Direct euthanasia remains illegal in the Balkan state, but activists tried to bring it to the table in 2012. A motion to drop the planned bill was passed in the Parliament in March that year in a vote of 75 to 14. Since then the country has undergone a change in government in which the far-left Social Democrats have formed the largest voting bloc.

Šalaševičiūtė is a member of Parliament for the Social Democrats, the party originally established in the late 19th century – re-formed in the late 1980s – from Marxist principles and now affiliated with the international Party of European Socialists and Socialist International.

Fr. Andrius Narbekovas, a prominent priest, lecturer, physician, bioethicist, and member of the government’s bioethics committee, called the suggestion “satanic,” according to Delfi.lt. He issued a statement saying it is the purpose of the Ministry of Health to “protect the health and life, instead of looking for ways to take away life.”

“We understand that people who are sick are in need of funds. But a society that declares itself democratic, should very clearly understand that we have to take care of the sick, not kill them,” he said.


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Islamists in Mosul mark Christian homes with an Arabic "N" for Nazarene.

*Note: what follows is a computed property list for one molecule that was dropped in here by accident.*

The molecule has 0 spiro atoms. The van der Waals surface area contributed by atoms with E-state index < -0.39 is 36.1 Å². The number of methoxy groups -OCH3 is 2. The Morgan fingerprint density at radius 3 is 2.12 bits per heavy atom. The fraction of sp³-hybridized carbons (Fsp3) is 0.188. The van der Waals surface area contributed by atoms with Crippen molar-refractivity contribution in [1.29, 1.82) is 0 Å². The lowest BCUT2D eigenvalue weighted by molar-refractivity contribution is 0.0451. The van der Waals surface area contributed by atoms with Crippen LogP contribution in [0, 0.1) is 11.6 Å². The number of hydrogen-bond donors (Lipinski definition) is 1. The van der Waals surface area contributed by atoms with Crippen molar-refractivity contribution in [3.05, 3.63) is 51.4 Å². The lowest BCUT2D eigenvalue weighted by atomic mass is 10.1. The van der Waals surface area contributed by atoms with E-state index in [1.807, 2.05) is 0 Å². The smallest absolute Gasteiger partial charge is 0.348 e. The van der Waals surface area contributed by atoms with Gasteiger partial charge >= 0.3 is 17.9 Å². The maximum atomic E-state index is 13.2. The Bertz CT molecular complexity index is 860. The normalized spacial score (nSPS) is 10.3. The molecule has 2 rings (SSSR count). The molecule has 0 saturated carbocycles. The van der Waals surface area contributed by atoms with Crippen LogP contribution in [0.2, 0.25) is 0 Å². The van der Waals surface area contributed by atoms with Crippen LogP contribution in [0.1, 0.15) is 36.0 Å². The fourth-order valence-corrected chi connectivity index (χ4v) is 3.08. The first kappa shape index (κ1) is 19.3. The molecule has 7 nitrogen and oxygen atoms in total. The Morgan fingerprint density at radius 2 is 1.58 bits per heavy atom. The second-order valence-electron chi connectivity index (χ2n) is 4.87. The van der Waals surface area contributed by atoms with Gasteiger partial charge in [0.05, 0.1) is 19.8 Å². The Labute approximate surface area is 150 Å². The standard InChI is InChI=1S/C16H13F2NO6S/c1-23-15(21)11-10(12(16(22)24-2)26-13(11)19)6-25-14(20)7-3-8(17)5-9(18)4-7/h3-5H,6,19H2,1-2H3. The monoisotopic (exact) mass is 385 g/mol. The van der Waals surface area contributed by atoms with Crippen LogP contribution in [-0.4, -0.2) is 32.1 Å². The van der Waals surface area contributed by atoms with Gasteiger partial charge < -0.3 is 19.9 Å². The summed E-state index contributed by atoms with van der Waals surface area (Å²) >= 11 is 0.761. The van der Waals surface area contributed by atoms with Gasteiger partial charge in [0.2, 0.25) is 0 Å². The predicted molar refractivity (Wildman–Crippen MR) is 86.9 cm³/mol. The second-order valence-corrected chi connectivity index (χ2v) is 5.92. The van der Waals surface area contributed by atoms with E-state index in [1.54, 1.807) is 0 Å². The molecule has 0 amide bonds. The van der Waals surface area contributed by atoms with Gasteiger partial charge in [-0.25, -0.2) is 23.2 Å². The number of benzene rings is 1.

Gualberto Garcia Jones, J.D.

We must open wide our doors to Iraq’s Christians

Gualberto Garcia Jones, J.D.
By Gualberto Garcia Jones J.D.

On July 18, the largest Christian community in Iraq, the Chaldean Catholics of Mosul, were given a grotesque ultimatum: leave your ancestral home, convert to Islam, or die.

All but forgotten by the 1.2 billion Catholics of the world, these last Christians who still speak Jesus’ native tongue of Aramaic and live in the land of Abraham and Jonah are being wiped out before our very eyes.

As a way of issuing a thinly-veiled threat, reminiscent of the Nazi persecution of the Jews, the Arabic letter “N” (for Nazarean) has been painted on the outside of the homes of all known Christians in Mosul.

These threats, issued by the fanatical Islamic State of Iraq and Syria (ISIS) known for its bloodthirsty rampage of executions, have been taken very seriously by the several hundred thousand Christians in Mosul who have left with little more than the clothes they were wearing.